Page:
What’s information got to do with it? Third-party voting in plurality systems

Christopher D Raymond, Mathias Wessel Tromborg

    Research output: Contribution to journalArticlepeer-review


    Although strategic voting theory predicts that the number of parties will not exceed two in single-member district plurality systems, the observed number of parties often does. Previous research suggests that the reason why people vote for third parties is that they possess inaccurate information about the parties’ relative chances of winning. However, research has yet to determine whether third-party voting persists under conditions of accurate information. In this article, we examine whether possessing accurate information prevents individuals from voting for third-placed parties in the 2005 and 2010 British elections. We find that possessing accurate information does not prevent most individuals from voting for third-placed parties and that many voters possess reasonably accurate information regarding the viability of the parties in their constituencies. These findings suggest that arguments emphasizing levels of voter information as a major explanation for why multiparty systems often emerge in plurality systems are exaggerated.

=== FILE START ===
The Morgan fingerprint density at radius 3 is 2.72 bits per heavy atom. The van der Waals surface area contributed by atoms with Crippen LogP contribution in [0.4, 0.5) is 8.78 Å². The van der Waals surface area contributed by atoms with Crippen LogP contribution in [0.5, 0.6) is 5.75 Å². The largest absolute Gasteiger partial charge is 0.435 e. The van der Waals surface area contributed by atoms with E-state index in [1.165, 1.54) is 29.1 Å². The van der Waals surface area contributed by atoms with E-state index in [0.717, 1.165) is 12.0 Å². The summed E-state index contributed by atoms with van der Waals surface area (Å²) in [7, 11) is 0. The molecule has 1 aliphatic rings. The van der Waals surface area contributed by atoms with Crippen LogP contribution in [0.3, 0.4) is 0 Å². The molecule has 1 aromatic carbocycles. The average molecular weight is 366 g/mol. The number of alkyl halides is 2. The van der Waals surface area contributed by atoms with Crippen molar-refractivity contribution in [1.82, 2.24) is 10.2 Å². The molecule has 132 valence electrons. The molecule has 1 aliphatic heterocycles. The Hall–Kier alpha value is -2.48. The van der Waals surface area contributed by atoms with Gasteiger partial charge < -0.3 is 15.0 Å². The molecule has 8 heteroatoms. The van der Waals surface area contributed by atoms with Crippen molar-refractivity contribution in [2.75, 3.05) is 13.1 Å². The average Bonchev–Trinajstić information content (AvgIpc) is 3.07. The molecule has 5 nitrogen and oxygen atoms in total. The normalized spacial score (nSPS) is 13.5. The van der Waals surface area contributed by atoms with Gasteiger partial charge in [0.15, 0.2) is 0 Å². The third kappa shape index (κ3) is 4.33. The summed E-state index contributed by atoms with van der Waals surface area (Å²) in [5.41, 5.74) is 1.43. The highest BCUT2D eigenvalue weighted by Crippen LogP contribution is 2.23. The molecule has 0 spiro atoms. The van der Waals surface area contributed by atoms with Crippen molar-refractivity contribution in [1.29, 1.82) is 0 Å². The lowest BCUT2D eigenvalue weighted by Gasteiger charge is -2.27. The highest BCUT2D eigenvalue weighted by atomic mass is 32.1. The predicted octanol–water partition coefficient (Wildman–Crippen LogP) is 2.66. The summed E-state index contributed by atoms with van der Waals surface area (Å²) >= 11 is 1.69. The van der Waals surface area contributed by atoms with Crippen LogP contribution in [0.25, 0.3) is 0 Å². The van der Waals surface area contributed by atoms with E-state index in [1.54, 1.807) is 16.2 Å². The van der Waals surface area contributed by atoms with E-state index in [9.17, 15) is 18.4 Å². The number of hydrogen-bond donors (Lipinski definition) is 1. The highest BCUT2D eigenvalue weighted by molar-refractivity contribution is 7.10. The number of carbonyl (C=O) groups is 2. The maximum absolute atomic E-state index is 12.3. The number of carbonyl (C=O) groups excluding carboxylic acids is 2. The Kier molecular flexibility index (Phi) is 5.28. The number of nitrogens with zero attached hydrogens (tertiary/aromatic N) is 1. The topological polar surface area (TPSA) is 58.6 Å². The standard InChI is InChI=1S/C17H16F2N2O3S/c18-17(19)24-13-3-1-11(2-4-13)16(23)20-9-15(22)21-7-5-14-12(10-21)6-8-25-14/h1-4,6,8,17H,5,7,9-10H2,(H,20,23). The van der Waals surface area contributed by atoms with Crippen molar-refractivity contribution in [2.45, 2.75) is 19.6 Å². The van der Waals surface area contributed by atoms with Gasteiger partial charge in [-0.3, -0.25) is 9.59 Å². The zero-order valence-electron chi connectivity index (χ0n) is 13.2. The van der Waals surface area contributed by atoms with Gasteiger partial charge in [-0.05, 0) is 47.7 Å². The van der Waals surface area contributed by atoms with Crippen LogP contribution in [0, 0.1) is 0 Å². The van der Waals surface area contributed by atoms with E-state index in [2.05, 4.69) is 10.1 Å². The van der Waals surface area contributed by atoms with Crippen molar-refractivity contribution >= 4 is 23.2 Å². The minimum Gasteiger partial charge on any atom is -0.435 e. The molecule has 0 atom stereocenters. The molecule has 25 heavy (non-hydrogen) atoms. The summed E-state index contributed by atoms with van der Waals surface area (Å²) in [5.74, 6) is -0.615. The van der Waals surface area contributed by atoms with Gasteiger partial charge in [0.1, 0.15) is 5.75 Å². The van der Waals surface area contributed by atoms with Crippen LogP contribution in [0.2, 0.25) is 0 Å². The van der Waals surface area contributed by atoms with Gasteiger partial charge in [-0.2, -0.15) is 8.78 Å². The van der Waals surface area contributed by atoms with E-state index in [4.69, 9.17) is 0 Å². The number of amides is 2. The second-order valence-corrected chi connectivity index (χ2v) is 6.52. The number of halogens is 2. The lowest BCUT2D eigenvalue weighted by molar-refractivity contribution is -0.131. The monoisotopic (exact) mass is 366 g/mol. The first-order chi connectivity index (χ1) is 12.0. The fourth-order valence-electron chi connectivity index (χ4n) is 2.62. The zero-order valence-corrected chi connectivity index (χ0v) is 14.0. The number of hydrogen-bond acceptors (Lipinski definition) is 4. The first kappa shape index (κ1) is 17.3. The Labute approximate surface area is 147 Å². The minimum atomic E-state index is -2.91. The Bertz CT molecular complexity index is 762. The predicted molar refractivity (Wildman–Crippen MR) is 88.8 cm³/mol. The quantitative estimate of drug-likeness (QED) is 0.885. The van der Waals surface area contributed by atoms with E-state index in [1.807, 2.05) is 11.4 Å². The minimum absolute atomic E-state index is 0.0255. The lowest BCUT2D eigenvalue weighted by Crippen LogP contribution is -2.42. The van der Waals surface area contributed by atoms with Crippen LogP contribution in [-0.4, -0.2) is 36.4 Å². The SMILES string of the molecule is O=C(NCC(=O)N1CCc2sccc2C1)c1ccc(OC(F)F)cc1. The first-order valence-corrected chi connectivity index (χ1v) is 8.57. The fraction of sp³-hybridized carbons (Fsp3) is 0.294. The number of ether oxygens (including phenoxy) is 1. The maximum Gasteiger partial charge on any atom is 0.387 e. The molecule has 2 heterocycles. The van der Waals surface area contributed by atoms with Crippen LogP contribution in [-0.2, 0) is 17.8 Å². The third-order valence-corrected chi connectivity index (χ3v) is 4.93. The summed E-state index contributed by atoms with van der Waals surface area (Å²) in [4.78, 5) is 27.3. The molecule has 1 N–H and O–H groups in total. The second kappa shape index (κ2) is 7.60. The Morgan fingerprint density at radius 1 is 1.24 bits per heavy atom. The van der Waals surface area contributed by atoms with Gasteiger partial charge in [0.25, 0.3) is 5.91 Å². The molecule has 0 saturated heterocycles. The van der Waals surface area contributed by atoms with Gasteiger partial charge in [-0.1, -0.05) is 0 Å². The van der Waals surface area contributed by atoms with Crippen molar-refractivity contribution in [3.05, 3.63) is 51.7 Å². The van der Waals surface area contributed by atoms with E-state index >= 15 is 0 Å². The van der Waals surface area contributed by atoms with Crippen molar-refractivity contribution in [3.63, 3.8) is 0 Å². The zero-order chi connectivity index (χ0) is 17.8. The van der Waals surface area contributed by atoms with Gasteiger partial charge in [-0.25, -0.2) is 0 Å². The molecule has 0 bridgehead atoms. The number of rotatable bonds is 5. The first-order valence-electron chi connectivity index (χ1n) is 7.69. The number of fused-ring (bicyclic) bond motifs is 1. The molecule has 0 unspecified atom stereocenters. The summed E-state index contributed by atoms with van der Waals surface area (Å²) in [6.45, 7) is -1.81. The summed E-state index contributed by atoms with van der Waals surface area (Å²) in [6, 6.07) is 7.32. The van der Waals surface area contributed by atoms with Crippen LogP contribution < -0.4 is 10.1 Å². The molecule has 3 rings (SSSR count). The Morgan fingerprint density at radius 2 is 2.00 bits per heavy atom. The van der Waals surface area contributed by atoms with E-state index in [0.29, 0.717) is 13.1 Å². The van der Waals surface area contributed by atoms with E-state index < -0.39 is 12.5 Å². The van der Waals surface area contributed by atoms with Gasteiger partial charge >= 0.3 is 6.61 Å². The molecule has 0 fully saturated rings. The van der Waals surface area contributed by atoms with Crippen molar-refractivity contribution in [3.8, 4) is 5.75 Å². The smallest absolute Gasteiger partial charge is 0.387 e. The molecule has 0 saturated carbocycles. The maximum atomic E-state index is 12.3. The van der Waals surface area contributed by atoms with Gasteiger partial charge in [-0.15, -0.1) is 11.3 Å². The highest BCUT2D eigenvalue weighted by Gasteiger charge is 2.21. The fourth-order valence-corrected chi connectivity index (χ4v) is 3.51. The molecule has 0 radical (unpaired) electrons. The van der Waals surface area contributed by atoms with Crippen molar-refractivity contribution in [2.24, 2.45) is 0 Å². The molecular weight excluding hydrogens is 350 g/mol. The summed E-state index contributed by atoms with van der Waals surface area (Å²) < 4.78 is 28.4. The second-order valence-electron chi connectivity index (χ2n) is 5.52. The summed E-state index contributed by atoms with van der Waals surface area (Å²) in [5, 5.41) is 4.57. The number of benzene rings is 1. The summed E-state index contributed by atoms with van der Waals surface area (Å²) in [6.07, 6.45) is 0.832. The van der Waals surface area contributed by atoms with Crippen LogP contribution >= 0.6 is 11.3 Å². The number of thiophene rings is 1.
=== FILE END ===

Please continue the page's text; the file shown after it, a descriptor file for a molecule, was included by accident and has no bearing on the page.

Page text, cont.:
Original languageEnglish
    Number of pages11
    JournalParty Politics
    Early online date29 Sep 2014
    Publication statusEarly online date - 29 Sep 2014


    • Duverger's Law
    • electoral viability
    • political perceptions
    • tactical voting
    • third parties

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